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LAS: Do you find you are better at judging in a wooded environment or field? Why?

DC: With the method that I mainly use, judging by body size on my first glance, the terrain or surroundings don’t affect my estimations as much.  Most of my practice is in my wide open yard so that the only thing I have to judge is the target.

LAS: How important are objects, such as trees, rocks, etc., between you and the target for helping you judge distance?

DC: Very important.  As I stated earlier, I like to use the body size initially.  It’s always nice to have something else to look at to try and confirm what your brain is telling you.

LAS: Is your judgment affected by uphill or downhill angles? If so, why, and how to you work around it?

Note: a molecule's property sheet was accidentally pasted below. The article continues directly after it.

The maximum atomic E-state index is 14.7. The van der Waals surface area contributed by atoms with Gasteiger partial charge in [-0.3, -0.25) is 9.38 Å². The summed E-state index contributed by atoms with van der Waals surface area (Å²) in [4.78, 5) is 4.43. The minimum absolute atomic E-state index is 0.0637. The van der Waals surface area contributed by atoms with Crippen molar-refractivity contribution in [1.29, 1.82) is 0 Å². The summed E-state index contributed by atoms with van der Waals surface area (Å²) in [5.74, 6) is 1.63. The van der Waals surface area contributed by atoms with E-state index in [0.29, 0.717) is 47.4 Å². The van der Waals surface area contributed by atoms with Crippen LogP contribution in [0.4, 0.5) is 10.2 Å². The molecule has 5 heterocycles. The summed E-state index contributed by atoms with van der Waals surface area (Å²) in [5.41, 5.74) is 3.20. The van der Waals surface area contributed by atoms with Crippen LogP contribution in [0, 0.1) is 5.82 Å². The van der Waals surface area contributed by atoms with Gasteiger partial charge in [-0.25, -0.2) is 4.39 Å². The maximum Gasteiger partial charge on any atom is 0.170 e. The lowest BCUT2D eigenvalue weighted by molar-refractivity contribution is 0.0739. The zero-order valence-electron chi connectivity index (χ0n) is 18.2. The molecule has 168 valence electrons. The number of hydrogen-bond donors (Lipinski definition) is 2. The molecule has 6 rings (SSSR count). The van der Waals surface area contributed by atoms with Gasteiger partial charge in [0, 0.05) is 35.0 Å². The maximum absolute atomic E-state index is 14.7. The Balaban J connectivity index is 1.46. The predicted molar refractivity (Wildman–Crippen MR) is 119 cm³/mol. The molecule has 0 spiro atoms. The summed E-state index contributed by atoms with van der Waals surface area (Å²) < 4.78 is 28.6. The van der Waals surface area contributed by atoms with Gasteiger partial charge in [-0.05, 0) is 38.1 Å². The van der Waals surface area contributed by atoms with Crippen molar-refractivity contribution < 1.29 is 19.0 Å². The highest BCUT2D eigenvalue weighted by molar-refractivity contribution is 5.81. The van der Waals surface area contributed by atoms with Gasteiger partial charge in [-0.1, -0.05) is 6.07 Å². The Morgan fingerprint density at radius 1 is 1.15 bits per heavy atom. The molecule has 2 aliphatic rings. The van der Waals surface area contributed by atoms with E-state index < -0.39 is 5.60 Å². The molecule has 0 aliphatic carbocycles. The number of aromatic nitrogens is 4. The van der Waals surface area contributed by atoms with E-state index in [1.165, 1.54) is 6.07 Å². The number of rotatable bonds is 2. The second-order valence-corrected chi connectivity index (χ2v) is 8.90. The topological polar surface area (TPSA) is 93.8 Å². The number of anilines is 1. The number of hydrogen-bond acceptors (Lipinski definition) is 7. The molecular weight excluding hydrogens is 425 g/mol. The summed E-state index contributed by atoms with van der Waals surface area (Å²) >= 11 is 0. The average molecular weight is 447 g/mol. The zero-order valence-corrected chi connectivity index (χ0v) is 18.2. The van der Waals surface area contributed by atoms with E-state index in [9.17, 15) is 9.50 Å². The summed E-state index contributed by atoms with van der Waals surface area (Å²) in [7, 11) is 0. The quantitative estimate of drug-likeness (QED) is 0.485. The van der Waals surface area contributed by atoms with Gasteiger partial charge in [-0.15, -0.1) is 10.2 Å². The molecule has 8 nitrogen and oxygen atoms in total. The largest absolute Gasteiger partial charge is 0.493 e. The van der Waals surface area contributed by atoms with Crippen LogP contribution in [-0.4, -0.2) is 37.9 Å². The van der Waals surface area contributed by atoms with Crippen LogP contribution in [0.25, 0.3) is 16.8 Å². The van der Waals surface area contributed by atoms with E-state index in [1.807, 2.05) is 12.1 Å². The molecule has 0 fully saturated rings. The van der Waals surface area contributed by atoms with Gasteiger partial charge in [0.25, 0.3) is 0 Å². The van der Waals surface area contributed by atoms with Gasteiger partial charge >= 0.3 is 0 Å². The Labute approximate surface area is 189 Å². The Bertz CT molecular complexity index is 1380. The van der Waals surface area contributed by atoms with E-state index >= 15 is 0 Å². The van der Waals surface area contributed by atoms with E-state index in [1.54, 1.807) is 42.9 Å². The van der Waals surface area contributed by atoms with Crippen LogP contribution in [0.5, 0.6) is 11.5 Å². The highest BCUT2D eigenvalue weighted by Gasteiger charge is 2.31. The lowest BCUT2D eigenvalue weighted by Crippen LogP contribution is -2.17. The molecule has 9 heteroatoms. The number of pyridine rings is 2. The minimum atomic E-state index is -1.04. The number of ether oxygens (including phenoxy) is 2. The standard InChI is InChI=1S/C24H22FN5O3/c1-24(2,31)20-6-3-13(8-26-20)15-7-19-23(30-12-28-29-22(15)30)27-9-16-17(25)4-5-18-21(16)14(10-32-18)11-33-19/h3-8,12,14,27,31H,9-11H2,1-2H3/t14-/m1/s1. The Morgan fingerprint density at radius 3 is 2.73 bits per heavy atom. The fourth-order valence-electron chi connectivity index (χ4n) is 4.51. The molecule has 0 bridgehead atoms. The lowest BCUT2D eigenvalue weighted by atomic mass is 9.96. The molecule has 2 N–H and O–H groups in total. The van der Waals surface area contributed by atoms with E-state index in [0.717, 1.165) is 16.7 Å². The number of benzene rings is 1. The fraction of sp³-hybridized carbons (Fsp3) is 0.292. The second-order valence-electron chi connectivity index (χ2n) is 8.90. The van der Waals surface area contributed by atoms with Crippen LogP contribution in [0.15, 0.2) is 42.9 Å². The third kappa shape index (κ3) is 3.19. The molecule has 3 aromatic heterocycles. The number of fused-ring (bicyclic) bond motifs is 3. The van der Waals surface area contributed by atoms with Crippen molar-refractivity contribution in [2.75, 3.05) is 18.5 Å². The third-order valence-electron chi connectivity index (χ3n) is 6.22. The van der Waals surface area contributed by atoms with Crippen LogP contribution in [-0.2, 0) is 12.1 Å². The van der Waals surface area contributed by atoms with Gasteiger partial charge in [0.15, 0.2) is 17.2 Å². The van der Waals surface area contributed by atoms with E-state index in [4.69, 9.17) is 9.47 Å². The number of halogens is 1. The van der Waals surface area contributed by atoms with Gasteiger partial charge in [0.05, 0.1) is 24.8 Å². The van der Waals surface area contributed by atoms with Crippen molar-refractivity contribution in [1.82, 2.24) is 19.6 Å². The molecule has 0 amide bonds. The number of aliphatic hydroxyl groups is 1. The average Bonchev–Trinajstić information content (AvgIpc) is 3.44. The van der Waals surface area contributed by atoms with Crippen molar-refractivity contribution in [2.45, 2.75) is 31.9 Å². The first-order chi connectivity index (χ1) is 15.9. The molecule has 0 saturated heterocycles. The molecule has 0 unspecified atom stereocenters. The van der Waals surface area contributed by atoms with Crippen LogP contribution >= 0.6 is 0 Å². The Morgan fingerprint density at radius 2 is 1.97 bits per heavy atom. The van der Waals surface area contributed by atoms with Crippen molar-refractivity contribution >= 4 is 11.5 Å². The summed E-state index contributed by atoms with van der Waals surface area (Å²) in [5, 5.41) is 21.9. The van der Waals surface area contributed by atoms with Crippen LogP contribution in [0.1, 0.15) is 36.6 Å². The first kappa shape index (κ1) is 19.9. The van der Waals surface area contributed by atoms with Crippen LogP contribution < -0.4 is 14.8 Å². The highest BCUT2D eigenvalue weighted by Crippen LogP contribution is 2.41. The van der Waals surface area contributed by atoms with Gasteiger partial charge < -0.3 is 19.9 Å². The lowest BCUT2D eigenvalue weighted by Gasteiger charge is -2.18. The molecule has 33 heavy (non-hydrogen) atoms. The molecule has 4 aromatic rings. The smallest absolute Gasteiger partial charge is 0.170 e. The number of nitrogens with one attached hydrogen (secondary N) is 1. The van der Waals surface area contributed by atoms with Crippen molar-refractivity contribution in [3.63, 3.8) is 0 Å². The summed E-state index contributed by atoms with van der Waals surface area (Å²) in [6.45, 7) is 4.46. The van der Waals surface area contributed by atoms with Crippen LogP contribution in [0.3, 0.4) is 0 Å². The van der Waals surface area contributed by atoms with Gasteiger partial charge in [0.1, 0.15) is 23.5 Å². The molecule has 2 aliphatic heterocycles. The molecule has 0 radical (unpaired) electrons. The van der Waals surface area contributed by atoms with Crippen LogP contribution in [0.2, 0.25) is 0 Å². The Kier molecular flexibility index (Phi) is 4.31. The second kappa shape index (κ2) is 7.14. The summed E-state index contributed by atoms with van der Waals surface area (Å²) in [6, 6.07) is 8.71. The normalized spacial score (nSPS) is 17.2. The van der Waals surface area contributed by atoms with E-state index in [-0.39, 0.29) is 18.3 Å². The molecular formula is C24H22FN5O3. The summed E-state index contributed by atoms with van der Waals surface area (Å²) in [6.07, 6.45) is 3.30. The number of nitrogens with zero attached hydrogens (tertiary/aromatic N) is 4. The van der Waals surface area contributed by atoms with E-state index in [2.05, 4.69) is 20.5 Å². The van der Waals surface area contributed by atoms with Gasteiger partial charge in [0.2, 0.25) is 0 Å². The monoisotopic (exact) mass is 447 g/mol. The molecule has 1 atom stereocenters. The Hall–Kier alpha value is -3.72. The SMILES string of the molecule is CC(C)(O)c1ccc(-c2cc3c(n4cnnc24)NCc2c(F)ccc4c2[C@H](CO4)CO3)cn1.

DC: Not usually.  We don’t see much terrain until we get to the IBO shoots, and in most cases the hills aren’t too bad until we get to the World shoot at one of the ski resorts.

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LAS: Do you deduct yardage from your estimate when shooting uphill or downhill to account for the steep angle?

DC: Yes, I will, if I think there needs to be a cut.  For years, I heard people say that you had to cut yardage for the downhill shots, and you need to add yardage for the uphill shots.  Depending on the distance to the target, you actually have to cut yardage in both directions.  I don’t have a perfect mathematical formula that I use on the 3-D range.  I usually go with my gut.